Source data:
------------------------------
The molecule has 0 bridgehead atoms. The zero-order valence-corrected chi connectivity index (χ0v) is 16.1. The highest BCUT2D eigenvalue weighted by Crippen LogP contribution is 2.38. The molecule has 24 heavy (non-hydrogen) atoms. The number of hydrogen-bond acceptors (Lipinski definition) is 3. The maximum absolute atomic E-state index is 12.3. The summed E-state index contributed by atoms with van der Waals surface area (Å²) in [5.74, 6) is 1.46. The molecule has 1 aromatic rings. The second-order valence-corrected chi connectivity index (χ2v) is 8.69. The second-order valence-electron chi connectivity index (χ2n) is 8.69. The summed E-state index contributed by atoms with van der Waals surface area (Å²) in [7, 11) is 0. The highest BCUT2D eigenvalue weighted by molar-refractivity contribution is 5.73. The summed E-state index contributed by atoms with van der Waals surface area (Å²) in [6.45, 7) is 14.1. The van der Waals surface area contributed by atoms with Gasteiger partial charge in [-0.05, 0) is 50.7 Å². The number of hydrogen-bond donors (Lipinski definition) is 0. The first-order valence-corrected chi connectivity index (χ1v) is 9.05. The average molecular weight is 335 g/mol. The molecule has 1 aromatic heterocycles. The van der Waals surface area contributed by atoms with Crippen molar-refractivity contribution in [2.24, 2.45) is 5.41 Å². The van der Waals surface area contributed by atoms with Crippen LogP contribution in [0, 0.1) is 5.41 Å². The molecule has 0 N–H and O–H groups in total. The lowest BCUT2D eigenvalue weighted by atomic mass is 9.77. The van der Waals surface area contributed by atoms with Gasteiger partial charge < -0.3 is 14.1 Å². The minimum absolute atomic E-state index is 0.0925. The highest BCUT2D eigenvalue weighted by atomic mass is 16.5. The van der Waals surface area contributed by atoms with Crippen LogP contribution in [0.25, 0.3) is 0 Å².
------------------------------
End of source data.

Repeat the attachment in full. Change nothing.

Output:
The molecule has 0 bridgehead atoms. The zero-order valence-corrected chi connectivity index (χ0v) is 16.1. The highest BCUT2D eigenvalue weighted by Crippen LogP contribution is 2.38. The molecule has 24 heavy (non-hydrogen) atoms. The number of hydrogen-bond acceptors (Lipinski definition) is 3. The maximum absolute atomic E-state index is 12.3. The summed E-state index contributed by atoms with van der Waals surface area (Å²) in [5.74, 6) is 1.46. The molecule has 1 aromatic rings. The second-order valence-corrected chi connectivity index (χ2v) is 8.69. The second-order valence-electron chi connectivity index (χ2n) is 8.69. The summed E-state index contributed by atoms with van der Waals surface area (Å²) in [7, 11) is 0. The highest BCUT2D eigenvalue weighted by molar-refractivity contribution is 5.73. The summed E-state index contributed by atoms with van der Waals surface area (Å²) in [6.45, 7) is 14.1. The van der Waals surface area contributed by atoms with Gasteiger partial charge in [-0.05, 0) is 50.7 Å². The number of hydrogen-bond donors (Lipinski definition) is 0. The first-order valence-corrected chi connectivity index (χ1v) is 9.05. The average molecular weight is 335 g/mol. The molecule has 1 aromatic heterocycles. The van der Waals surface area contributed by atoms with Crippen molar-refractivity contribution in [2.24, 2.45) is 5.41 Å². The van der Waals surface area contributed by atoms with Crippen LogP contribution in [0, 0.1) is 5.41 Å². The molecule has 0 N–H and O–H groups in total. The lowest BCUT2D eigenvalue weighted by atomic mass is 9.77. The van der Waals surface area contributed by atoms with Gasteiger partial charge < -0.3 is 14.1 Å². The minimum absolute atomic E-state index is 0.0925. The highest BCUT2D eigenvalue weighted by atomic mass is 16.5. The van der Waals surface area contributed by atoms with Crippen LogP contribution in [0.25, 0.3) is 0 Å².